Hope you had great summer… for me… It was a time for letting o as well as acquiring new information to sustain me during the Canadian Winter Hibernation….. I had the opportunity to attend events and workshops through-out the summer and as part of my work, I attended a settlement service event here in Toronto which was attended by service providers from as far as PEI and Manitoba.
We as counselors working with diversity are always looking for best practices that we can incorporate into our exiting work and also trying not to reinvent the wheel. In one such chance encounter, I came across the Aurora Therapy Program for Immigrant and Refugee Families, who are based in Winnipeg, Manitoba and are also featured in the Citizenship and Immigration Canada website. I got to meet eh ‘therapists;’ and was enriched by the work that they are doing. Its a new program and this is how they describe w=the need for its existence in their website: The new Therapy Program for Immigrant and Refugee Families came about as a result of our efforts to become more involved with our surrounding community. We recognized that there was a large part of this community that we had not been able to serve due to various obstacles, including language, cultural differences, and the stigma many members of refugee and immigrant communities associate with mental health issues (Aurora Family Therapy Centre).
I get the opportunity to work with immigrants and refugees and have often been approached to support issues like Your Family Support Counsellor provides support for:
Continue reading *The views expressed by our authors are personal opinions and do not necessarily reflect the views of the CCPA
In my work with non-mainstream clients, I’ve often thought that being an immigrant is a crucial advantage in counselling other immigrants and refugees. But it is not enough. Although once being an immigrant has helped me understand common issues brought by this population, I don’t believe it provides automatic credentials to help other newcomers.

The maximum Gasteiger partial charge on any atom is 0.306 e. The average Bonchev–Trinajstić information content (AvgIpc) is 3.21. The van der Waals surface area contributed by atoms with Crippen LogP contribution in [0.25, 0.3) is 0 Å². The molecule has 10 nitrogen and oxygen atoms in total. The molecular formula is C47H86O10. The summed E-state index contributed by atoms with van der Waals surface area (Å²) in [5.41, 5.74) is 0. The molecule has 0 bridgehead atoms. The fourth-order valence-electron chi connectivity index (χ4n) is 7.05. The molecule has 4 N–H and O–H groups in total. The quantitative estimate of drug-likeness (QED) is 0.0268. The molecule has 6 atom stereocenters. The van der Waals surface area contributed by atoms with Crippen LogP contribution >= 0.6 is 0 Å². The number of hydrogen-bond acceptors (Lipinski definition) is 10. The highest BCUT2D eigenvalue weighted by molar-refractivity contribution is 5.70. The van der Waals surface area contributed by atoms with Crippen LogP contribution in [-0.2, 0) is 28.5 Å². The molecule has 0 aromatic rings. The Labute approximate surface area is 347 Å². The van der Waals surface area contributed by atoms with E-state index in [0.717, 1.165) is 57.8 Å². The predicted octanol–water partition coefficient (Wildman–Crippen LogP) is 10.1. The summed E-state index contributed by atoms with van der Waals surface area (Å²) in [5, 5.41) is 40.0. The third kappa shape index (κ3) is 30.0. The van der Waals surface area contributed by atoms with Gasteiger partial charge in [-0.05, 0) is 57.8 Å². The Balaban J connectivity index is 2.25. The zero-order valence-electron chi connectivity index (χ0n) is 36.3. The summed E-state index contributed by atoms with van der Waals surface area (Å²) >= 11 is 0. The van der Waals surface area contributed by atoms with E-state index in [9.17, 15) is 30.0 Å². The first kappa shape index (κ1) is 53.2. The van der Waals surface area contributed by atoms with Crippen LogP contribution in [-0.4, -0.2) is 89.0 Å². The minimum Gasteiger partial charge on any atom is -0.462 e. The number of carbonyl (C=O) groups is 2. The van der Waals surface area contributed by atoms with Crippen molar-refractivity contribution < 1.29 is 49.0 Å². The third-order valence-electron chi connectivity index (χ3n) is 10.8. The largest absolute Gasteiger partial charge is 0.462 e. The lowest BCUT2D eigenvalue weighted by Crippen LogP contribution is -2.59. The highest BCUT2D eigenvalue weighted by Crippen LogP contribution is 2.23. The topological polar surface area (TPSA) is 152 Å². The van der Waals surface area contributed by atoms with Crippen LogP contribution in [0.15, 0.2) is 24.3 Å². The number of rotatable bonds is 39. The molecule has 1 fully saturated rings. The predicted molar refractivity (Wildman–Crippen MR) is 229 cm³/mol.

As counselors we need to have knowledge of ourselves and important issues in our own biography, so we can not only use our strengths in session but also navigate wisely through the muddy waters of our traumas. And it is particularly within such waters that we need to look closely when trying to figure why we decided to help in the first place.
I remember vividly Dr. Alfried Langle’s lecture in which he explained how help must come from a free place within ourselves. By ‘free’ he meant that help must be a conscious decision, one in which we are not feeling obligated or compelled to help. If I feel so overruled by impulse that I can’t resist (“I can’t help it”) but to throw myself into assisting someone, there is a great danger I am feeling triggered to fix it. When in a place of trigger, I am more susceptible to reacting automatically and not fully being there for my client.
I take every experience of being triggered as an opportunity for exploration of my muddy waters. These are usually clients that I feel either very compelled to help or that I feel tremendous difficulty in helping – the common factor being that I feel the work as extremely easy or difficult.
If I am unaware of my motivations to help newcomers, I could be perpetually triggered into helping, seeing only my suffering in the client and, in fact, treating my own. The impulse to help gains an element of compulsion: I must always offer my hand in order to avoid the greater task of healing myself first.
This posting will be continued…
Bianca Buteri, M.A., M.Ed., is a Child and Youth Mental Health counsellor, working with diverse and mainstream clients in Metro Vancouver, BC. She became a Canadian citizen and busy mom in 2010 and shares her time with her husband and 11-month-old daughter. *The views expressed by our authors are personal opinions and do not necessarily reflect the views of the CCPA